Recapture Clauses in Commercial Leasing
In commercial leasing, a recapture clause permits a landlord to terminate a lease early, and may also allow them to demand all or part of the remaining lease payments immediately. Recapture clauses can be triggered by a variety of events, but are are most often activated when a tenant closes their business and attempts to sublease the property. In many situations, a recapture clause can be triggered simply by a request to sublease the property to another tenant-- even if the tenant has lease assignment rights written into their contract. Unfortunately for commercial tenants, recapture clauses are often worded broadly, as to give the landlord substantial leeway to terminate the lease.
Recapture Clauses and Percentage Leases
Recapture clauses are especially common in percentage leases, in which a landlord receives a specific percentage of a tenant’s revenue in addition to base rent. In these cases, a landlord may be able to trigger a recapture clause if a tenant falls below a specific revenue level, as this directly affects the monthly rent that the landlord receives. In this case, the landlord generally hopes that they can find a new, more profitable tenant to sign a percentage lease, in the hopes of increasing their rental income.
Recapture Clauses and Lease Repayment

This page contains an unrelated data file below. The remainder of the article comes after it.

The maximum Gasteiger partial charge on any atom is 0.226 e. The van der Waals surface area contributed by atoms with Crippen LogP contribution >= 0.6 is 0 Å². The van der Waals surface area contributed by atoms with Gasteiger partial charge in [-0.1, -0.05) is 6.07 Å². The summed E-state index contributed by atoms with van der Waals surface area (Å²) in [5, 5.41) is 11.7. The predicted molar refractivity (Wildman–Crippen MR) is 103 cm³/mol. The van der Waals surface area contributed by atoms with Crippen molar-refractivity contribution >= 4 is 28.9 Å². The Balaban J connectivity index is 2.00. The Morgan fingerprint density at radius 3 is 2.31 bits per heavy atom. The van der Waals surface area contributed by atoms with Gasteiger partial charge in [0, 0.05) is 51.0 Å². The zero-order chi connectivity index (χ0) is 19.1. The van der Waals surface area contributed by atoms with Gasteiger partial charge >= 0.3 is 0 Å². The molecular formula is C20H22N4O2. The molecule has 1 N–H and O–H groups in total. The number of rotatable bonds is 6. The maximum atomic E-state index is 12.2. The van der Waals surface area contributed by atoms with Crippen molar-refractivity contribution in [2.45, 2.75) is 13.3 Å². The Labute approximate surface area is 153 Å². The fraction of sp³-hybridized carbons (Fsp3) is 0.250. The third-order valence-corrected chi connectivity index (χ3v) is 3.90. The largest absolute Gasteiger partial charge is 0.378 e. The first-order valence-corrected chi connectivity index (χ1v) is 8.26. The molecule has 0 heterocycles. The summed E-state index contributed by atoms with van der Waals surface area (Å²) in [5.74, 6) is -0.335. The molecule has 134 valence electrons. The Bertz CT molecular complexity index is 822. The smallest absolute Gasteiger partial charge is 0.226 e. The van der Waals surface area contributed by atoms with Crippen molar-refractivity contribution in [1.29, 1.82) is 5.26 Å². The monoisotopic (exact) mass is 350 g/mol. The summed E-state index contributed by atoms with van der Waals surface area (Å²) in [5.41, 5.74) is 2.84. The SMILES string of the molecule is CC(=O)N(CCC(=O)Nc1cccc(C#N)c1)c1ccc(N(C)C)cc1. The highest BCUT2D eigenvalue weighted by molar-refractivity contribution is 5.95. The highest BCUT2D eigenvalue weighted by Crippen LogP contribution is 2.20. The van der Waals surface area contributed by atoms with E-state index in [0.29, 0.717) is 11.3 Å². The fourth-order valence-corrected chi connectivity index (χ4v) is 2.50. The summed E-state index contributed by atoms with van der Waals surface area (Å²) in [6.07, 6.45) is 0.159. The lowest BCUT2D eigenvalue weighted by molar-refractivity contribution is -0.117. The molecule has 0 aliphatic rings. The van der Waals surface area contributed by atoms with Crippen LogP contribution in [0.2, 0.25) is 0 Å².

In addition to terminating the lease and taking possession of the property, many recapture clauses also stipulate that the tenant must immediately pay the entire remaining amount of the lease, even though they no longer occupy the property. In the most extreme scenarios, a landlord may even attempt to be reimbursed for tenant improvements, rental discounts, and other expenses. However, many recapture clauses are significantly more lenient, and may only require that the tenant pays an amount that approximates the landlord’s cost to re-lease the property to another tenant. Due to the significant variations in recapture clauses, commercial tenants should be extremely careful before signing a lease with a recapture clause. In particular, tenants should make sure to fully understand the exact circumstances under which a landlord can terminate their lease, and, if the lease is terminated, what exactly they, the tenant, will be liable for.